Didn’t understand that headline? Don’t worry–you’re not alone. I had to have half those words on the list below explained to me by other people at different points. Which is a little ridiculous, isn’t it? I mean, I’m not the sharpest stick, but coinkydink? Really? REALLY?
I’ve complained plenty publicly lately about my disdain for the term “peeps” in the past–but really, the gut feeling goes a lot deeper for terms like this. Why?
Because we’re destroying our language.
I understand we’re turning into a “texting culture” full of shortened and unintelligible words. But, at some point, we need to draw a line in the sand. And, today’s that day.
I’m making a list of ALL the short-hand and unintelligible words we need to eliminate from our every day conversations. I know, I sound a little sanctimonious here, but follow my logic. I’m all for fun. I’m all for funny. But, the more you say these words, the more likely they are to seep into an email or a discussion with your boss. Or, her boss. Or, her boss’ boss. I mean, ever sit in a conversation where someone says “Our peeps were all over Facebook today for obvs reasons. Totes.” to the CMO. That’d go over real well.
So, we’re going to stop. OK, fine, I’m going to stop. Because, truth be told, I’m guilty of this “language bastardization”, too. More than a few times. But, I’m making a pact with myself to cut it out. And, maybe you should, too.
I’m starting with the list below. These are obvious choices–and a few were added by friends online (and for the record, I’m poking fun at my friend Chuck by using the screen grab above. He doesn’t really talk like this. He’s being funny. OK, he’s trying to be funny).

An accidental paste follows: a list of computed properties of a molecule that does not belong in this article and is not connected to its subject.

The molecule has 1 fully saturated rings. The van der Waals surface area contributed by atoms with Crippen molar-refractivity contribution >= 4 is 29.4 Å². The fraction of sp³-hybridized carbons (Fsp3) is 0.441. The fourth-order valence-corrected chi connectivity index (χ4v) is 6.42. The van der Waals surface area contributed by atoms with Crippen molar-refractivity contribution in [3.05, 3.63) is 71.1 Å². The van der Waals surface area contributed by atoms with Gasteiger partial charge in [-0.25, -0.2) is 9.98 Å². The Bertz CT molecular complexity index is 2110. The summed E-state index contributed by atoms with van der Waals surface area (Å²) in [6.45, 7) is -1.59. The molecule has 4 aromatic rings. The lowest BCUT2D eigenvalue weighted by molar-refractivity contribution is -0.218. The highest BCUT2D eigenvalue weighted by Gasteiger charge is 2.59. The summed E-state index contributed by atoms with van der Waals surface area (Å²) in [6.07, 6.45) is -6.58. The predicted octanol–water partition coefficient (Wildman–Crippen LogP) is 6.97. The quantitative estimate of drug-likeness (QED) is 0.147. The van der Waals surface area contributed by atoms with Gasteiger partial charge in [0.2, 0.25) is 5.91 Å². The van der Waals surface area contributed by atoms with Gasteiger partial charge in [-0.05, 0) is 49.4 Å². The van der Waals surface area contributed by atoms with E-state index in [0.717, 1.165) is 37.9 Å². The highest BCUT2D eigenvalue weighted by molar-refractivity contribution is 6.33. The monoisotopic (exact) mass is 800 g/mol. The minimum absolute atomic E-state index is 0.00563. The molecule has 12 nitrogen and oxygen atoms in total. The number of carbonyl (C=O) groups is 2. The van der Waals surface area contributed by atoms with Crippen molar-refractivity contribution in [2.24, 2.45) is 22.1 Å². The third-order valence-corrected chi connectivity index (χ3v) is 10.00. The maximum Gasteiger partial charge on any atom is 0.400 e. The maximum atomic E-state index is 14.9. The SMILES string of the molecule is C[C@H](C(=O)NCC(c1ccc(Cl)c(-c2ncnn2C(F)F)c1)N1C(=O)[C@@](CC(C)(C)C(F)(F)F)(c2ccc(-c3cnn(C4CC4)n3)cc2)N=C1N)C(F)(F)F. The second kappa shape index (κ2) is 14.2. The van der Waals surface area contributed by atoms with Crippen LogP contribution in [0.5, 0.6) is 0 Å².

Totes — This is a word my four-year-old would use; try saying “totes” in your next conversation with your CMO, see how that goes for you
Peeps/Tweeps/Tweeple or any derivation thereof — I’ve harped on this long enough, it’s time to end it. Forever.
Jelly — I’m not even sure if this is real–people really use “jelly” in place of “jealous”? If you’ve done this, please light yourself on fire immediately; courtesy of Pamela Shamblin
Twitterview — We get it, it’s clever, but enough already.
Twesume — I just threw up in my mouth.
Tweetheart — Remember when Forbes had this term on its cover? I still haven’t forgiven them.
TwinkedIn — Really, you can’t just say I met someone on Twitter and then connected on LinkedIn?
Noms — and all variations including noms, nom noms and nomming; I still don’t even know what this means. Call me stupid…
Amazeballs — Amazing was just too popular–you had to take it up a notch, didn’t you? via Teresa Basich
For realz — Also see “For reals”; via Heather Cmiel
Awesomesauce — Awesome by itself: totally acceptable; Awesome+ any other word–not so much, via Julio Ojeda-Zapata
Coinkydink — For “coincidence” according to friend Kate Selner; I wish I was kidding.
Tradigital — via Adam Kmiec; not completely opposed to this one, but it does sound a bit stupid.
Yummers — Again, this one doesn’t totally bug me, but it certainly falls in the unintelligbile category; via Colleen McGuire
Stabby — Not even sure what to say about this one–still don’t understand what it means after Laura Scholz explained it to me.
FTW — Hasn’t this one worn out its welcome? courtesy of Nicolena Vratil
FML — Just discovered what this meant. OMG. FML. LMFAO. LOL.
BRB –Be Right Back-it’s 11 characters!!!!! via Matt LaCasse
LMAO — I mean, you’ve seen the “band” right? I rest my case.
Other terms that just need to go away
Guru — Honestly peeps.
Maven — I know, everyone likes to say “marketing maven.” There’s alliteration. I get it. It just bugs the crap out of me.
#justsayin — Popular hash tag, but it’s starting to get pretty darn annoying; via Jason Keith
#fail — I think this one has run its course; agree with Andrew Meyer here
Epic — Isn’t epic the new “amazing?” Regardless, overused and worthless; via David Murray
That’s the start to my list. What would you add?